I have met and worked with many incredible library workers who don’t have any formal library training, and that does not make me respect them or their work any less. I do feel that my library education has served me well and has made it easier for me to make an impact in my work. It has also made the decisions I’ve made easier, and allowed to draw on a background of research and theory to make them.

As I have continued to develop in my work I appreciate my education more and more which is neat. Thank you Western & Langara!

Not Knowing the Answer

I’m going to try and get back into the blogging habit, since I find it a helpful exercise, and reflection is an important part of my work that I tend to ignore. (More on that at another time.)

Sometimes not only is there no easy answer, there is no answer at all.

And that is scary.

I had the opportunity to take a one-day course on Leading Change. It has already had a significant impact on the way that I think about my project work, and my ongoing responsibilities.

There were a lot of neat tools one was: Project Management is the thing (hardware software, activity), change management is the people. And the people part is just as important as the project itself.Change is hard. Here is a perplexed looking schnauzer to make it seem a bit easier.

Also, resistance to change is normal. Have a plan that involves upfront communications (and feedback if possible), sponsorship of your project (think champions of your change), and have those champions model the change and reinforce the change.

The scary part of the day came near the end, when we were reviewing a list of questions and statements that might come up in response to a change.

Some were easy to address “There wasn’t a problem with how we did it before, why are we changing things?” and “There are more pressing problems for us to address right now”, I could explain why we were making the change or what processes were in place.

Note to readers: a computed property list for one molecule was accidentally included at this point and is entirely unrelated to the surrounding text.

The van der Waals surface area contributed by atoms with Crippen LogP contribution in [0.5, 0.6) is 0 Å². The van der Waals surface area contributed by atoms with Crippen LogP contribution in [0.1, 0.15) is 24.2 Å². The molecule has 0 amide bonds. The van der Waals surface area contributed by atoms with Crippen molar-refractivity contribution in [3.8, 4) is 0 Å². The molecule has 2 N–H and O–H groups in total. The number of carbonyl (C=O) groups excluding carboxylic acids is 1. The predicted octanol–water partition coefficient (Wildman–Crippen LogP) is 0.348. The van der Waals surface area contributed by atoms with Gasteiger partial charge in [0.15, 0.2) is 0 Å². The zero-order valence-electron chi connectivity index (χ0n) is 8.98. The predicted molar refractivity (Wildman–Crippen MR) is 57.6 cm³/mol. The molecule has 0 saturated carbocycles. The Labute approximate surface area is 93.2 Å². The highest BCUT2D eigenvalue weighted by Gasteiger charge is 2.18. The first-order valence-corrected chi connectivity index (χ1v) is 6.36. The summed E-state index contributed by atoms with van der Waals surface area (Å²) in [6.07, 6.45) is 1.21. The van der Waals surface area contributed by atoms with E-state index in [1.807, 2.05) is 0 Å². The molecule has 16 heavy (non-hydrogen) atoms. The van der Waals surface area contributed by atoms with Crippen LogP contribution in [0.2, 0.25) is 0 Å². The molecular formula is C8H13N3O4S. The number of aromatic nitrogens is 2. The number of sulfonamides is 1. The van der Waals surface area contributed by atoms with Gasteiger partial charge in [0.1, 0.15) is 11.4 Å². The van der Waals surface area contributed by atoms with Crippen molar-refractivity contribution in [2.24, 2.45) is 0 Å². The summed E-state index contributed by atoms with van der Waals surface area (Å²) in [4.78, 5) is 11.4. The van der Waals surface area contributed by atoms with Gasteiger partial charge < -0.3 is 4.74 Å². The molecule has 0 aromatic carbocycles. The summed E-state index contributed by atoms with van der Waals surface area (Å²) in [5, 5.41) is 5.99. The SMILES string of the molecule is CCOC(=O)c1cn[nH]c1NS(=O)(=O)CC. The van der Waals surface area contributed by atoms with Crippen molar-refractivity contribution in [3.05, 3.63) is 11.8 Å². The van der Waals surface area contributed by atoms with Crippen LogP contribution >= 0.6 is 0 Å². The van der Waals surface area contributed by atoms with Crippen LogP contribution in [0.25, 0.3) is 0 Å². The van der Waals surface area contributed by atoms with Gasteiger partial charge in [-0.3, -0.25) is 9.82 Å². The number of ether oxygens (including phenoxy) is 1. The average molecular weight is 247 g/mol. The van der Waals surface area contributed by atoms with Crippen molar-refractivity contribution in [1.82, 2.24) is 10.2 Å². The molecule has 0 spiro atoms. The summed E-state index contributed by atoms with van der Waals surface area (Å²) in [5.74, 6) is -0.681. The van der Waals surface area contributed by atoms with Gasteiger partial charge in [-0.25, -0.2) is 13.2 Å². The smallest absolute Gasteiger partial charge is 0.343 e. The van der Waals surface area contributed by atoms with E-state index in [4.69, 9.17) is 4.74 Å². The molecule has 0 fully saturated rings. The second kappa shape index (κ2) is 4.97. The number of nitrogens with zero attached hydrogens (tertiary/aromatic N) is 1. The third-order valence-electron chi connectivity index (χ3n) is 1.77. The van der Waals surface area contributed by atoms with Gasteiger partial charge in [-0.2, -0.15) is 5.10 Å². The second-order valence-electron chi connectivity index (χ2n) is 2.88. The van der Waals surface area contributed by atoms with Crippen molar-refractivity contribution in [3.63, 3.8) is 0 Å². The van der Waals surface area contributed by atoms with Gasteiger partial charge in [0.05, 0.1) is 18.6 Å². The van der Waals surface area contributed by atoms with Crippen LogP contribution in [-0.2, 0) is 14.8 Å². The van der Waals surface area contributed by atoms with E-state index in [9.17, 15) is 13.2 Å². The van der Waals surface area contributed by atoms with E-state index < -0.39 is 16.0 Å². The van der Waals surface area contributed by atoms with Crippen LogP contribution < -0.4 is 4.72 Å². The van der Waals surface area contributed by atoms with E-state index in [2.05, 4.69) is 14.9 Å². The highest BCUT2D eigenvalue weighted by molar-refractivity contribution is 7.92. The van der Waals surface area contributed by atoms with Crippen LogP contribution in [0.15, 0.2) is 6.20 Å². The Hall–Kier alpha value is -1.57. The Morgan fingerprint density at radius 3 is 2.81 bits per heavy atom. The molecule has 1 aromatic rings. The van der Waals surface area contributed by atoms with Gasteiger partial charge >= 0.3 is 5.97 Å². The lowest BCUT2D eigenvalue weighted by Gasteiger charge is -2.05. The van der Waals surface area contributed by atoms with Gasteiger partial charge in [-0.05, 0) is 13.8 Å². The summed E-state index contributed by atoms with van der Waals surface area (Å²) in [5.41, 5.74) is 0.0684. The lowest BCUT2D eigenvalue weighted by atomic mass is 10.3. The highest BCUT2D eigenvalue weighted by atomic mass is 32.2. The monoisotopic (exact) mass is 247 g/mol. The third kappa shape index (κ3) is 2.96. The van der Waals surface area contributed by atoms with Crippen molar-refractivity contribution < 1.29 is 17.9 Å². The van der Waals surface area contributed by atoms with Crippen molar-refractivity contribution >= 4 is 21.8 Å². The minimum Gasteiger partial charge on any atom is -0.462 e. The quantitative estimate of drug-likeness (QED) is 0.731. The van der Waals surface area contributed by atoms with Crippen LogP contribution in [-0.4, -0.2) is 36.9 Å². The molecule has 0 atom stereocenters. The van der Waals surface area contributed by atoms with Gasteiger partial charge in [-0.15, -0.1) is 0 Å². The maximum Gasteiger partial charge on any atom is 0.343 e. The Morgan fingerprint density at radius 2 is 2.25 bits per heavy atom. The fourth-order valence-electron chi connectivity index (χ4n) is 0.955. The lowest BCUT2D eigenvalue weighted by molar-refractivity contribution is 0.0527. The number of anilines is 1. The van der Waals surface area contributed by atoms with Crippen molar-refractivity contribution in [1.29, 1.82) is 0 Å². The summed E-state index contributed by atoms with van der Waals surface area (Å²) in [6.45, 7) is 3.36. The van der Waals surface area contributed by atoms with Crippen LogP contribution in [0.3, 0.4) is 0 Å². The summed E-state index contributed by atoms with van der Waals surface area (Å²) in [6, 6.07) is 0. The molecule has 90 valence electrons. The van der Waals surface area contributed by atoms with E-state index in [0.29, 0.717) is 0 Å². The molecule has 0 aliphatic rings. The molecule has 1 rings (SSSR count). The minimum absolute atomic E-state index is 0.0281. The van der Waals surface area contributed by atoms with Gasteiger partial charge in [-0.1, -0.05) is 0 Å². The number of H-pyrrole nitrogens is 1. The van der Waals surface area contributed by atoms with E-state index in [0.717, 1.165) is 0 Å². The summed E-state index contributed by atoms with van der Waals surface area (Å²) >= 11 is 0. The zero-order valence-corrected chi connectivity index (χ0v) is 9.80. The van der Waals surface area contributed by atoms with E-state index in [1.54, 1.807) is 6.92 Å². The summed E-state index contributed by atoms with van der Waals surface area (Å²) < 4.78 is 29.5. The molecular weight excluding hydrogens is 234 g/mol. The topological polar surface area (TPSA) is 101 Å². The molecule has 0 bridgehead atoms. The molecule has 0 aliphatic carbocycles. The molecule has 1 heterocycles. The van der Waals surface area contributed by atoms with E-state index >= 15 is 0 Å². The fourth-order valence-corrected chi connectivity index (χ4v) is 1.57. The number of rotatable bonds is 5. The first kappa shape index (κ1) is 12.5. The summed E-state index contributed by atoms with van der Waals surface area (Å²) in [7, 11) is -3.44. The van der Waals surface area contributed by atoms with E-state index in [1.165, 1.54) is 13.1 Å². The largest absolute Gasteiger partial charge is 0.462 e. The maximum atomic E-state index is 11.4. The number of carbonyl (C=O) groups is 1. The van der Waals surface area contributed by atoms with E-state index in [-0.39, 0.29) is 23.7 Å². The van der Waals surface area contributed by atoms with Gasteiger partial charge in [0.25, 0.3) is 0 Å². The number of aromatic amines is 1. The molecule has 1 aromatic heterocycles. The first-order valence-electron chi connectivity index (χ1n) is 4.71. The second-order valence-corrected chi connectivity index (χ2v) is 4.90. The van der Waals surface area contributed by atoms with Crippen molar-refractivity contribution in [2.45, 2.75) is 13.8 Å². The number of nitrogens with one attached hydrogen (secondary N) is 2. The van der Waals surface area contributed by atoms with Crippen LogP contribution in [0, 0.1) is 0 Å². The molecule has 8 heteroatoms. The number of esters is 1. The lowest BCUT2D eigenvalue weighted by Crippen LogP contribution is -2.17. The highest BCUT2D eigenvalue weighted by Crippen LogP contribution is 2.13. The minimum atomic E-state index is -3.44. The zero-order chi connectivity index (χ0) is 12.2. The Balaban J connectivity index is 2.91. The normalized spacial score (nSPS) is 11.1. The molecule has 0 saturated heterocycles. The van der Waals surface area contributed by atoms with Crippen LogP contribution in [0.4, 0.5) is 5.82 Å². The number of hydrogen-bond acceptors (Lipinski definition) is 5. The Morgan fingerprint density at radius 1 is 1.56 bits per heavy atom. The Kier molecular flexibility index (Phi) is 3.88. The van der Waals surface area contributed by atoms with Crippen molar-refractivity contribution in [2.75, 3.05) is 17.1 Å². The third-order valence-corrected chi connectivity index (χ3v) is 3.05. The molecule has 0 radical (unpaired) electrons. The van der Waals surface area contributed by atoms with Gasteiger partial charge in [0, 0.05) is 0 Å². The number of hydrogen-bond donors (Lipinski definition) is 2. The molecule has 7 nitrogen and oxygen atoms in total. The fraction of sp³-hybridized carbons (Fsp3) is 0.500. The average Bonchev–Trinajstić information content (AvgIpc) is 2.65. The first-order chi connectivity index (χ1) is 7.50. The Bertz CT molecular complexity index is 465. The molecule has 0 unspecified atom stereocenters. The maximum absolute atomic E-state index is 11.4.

The second page of questions included:

“I am concerned about my ability to learn the new skills required for this change to be successful”

and

“This is going to require me to alter some of the belief I hold in how business should be conducted”

and

“This change will require me to learn a lot of new information or viewing existing information differently.”

And I found myself checking the “Truth” box next to those questions and the action plan box sat empty.

These are big questions. These are things that come up when you are changing people’s perceptions in how they do their jobs- why they do their jobs. It isn’t always verbalized, but if you ask yourself “What is really being said?” This might be what you are hearing.

And (as an added issue) in the library world, often a good part of our personal identity is tied up in our work. “I am a library technician” or “I am a librarian” and “that means that I do ___”. Find books for people, act as a gatekeeper, answer reference questions…. To some people it means  that they are an expert in information.

Acting as an agent of change (my unofficial job title) around digital initiatives means that I am almost constantly causing people to doubt their skills and their ability to appropriately meet the needs of the public. When I need people to learn new skills, they can feel like they are no longer experts in their jobs. They can (and do) feel like I am changing what it means to work in a library. And that is understandably scary for them.

I don’t know that there is a fix for this. There is no easy answer to these questions, that is for sure.

But, even if I don’t have any answers, I can commit to taking time with staff and supervisors who are afraid of what the impact of changes are having on their perception of their jobs, and their identity, and work with them to adapt, and find the places where things are still going to stay the same.

How do you deal with someone who is worried about the future of their job? Their profession?